A Wireless Wirehead

I forget how many Ethernet cards my wife and I have gone through. It’s not like we’re a pair of klutzes, it’s more a case that we have laptops and we like to use the laptops in places other than the computer room. This either necessitates Wireless Ethernet or cables running over the place. Since cables are cheap and good Wireless hardware isn’t, we opted for the cables.

The former sysadmin at work told me that I should use those RealPort cards that have no pigtail. I’m thinking “Sure, then I’ll trip over the cable and send the laptop tumbling.”

I did that once, even with just a pigtail. That was my old Epson that gave me 5 years of dedicated service before kicking the bucket.

So lately, we broke the last card. We both decided that it just wasn’t economical to keep buying cards, especially when I’ve really wanted Wireless Ethernet for a while.

So I went to the lowest price on Pricewatch and picked up some hardware. While I was at it, because it came to $499 and I needed $500 to get the free shipping, I elected to get another Ethernet card because my wife’s old P200 was to be turned into a firewall.

I didn’t quite realize this, but my Orinoco AP-500 access point requires an IP address to work. I also realized that once I have the new Ethernet card, all I needed to do was open up the computer graveyard and pull out the two biggest drives that worked.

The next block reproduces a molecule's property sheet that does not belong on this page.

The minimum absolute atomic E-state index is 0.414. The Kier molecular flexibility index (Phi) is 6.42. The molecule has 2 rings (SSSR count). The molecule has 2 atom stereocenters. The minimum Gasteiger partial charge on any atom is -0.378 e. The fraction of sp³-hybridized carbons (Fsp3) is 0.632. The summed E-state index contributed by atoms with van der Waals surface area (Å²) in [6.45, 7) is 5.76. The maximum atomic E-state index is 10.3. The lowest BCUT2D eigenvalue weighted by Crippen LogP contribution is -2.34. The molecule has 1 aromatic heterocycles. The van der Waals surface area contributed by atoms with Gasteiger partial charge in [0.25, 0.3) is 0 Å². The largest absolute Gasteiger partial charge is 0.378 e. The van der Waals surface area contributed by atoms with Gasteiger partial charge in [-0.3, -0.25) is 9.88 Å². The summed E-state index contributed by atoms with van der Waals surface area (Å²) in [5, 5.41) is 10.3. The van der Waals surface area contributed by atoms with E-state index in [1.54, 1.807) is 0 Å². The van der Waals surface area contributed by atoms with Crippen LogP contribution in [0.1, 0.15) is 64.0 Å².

So this weekend, I unveiled Crucible, the Firewall. It’s named Crucible because it’s a FIREwall, and the Crucible in Berkley is most definitely about FIRE.

I didn’t realize this before, but Unix and OpenBSD in particular are very thoughtfully designed. I installed OpenBSD over the internet. The documentation isn’t stellar, but it’s there and it does happen to give you just enough information, if you are smart enough to be in the currently intended audience for OpenBSD.

I spent far too much time acting like Jerry Pournelle, tweaking this thing or that thing, to make things working. I think I was incorrectly configuring the access point and having other issues. I picked up the fourth cheapest or so hub from Frys (Previously, I had the access point plugged directly into an Ethernet card. Economical, but bad for debugging problems)

Once I finished tweaking the configuration, I noticed something REALLY cool about OpenBSD (FreeBSD does this, too). They have this thing called the Ports tree. It’s everything you’d really want to install, all packaged up so you find where it is in the directory in the ports tree, type “make install” and then it will download, compile, and install the package for you. Very nice.

The AP-500 has features that appeal greatly to the geek in me and probably would just annoy your average user. Like MAC control, for example. I can deny specific MAC addresses on the server.

I know that I’m not the only person on the block with an access point. Your average business doesn’t bother to secure their AP, as those people with Airsnort have discovered. There’s at least two neighbors who have the popular linksys access points that haven’t been passworded or anything.

But it’s really nice to be able to sit wherever and use the laptops. It’s also nice how I can just ssh and vnc from my windows desktop into Crucible instead of actually having to sit on the floor where Crucible sits.